This week, as Israel is dealing with a wave of Palestinian terror attacks across the country ranging from stabbings to car-rammings—and in one case on Tuesday, the reported use of a meat cleaver—there is one major Israeli city that seems to have been spared the violence so far. In fact, the city has long been known as a beacon of Arab-Israel coexistence amid eruptions of conflict everywhere else in the country.
Lying on the Mediterranean coast on and below the Carmel Mountain, Haifa is the third-largest city in Israel with a population of nearly 300,000. According to most readily available statistics, the city's population breaks down to approximately 82 percent Jewish, 4 percent Muslim Arab, and 14 percent Christian (Arab and Non-Arab). Haifa is also home to the World Centre of the Baha'i faith.
"It's beautiful to be now in the city of Haifa and be able to see how different people live together, and efforts are made to really promote dialogue and understanding. But not just for the sake of dialogue and understanding. It's for the sake of living together in the same geographic space," said Sarah Vader, a member of the Baha'i faith who works for the World Centre, according to US News.
Haifa is where I grew up before moving to the U.S. as a child, and in most of the years that I lived there, the city saw very few terror attacks, with the exceptions occurring around the year 2001 during the second Intifada.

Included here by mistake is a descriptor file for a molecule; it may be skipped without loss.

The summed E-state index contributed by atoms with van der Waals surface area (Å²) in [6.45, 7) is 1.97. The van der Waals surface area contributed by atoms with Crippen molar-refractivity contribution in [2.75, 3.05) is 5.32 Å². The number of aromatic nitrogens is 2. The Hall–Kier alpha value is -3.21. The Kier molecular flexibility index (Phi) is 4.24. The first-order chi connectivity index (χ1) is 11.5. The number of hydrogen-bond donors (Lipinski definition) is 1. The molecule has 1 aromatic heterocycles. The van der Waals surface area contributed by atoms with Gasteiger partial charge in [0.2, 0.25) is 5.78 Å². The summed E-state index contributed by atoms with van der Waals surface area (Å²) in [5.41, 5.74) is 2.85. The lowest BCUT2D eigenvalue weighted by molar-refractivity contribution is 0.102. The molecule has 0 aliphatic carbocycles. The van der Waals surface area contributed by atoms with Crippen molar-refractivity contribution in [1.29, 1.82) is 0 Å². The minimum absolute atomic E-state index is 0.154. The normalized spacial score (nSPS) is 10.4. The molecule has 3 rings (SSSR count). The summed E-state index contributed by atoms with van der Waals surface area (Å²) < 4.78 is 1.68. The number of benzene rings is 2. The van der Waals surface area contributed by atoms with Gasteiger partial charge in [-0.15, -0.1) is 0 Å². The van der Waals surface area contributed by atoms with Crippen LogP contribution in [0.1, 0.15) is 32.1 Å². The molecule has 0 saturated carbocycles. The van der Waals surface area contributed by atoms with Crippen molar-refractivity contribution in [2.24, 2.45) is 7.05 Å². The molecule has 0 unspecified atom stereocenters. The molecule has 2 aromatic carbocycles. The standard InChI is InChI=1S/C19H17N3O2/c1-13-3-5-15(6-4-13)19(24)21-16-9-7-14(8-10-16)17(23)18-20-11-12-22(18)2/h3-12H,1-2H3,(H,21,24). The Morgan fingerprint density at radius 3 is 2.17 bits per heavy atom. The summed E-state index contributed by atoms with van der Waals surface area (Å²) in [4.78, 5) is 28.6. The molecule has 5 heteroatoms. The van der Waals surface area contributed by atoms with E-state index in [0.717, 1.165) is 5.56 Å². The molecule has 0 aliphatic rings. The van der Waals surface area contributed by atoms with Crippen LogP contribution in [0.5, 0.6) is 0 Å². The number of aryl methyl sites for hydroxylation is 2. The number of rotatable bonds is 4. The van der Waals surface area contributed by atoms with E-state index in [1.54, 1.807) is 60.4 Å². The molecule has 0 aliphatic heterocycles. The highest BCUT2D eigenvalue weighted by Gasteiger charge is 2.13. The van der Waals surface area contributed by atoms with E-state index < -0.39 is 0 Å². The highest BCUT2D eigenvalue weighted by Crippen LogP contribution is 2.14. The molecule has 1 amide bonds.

"Haifa has become a symbol of coexistence," said Hani Elfar, former director of Haifa's Beit Hagefen Arab Jewish Cultural Center and a Christian Arab, in large part because "Jews and Arabs lived together [here] before the establishment of the state of Israel."
"We get together. We study together. We grow up together. We live together. We work together" and "somehow it works," echoed Meir Ben Zeev, a Jewish resident of Haifa.
"Jesus was not here in Haifa. Moses was not here in Haifa. Mohammed was not here in Haifa," Ben Zeev said. "The place is relaxed."
"Jerusalem is not a holy city. How people act there, all of them—Jews, Muslims, Christians—they destroy the holiness," said Moad Ode, an Israeli Muslim from Haifa. "But if you come to this place you see the holiness in people's eye and how they behave and live their life."
"Honestly, I do not think Haifa is a special place. Haifa is not a special city...Haifa represents how normal human beings should live. We are normal here," Ode added.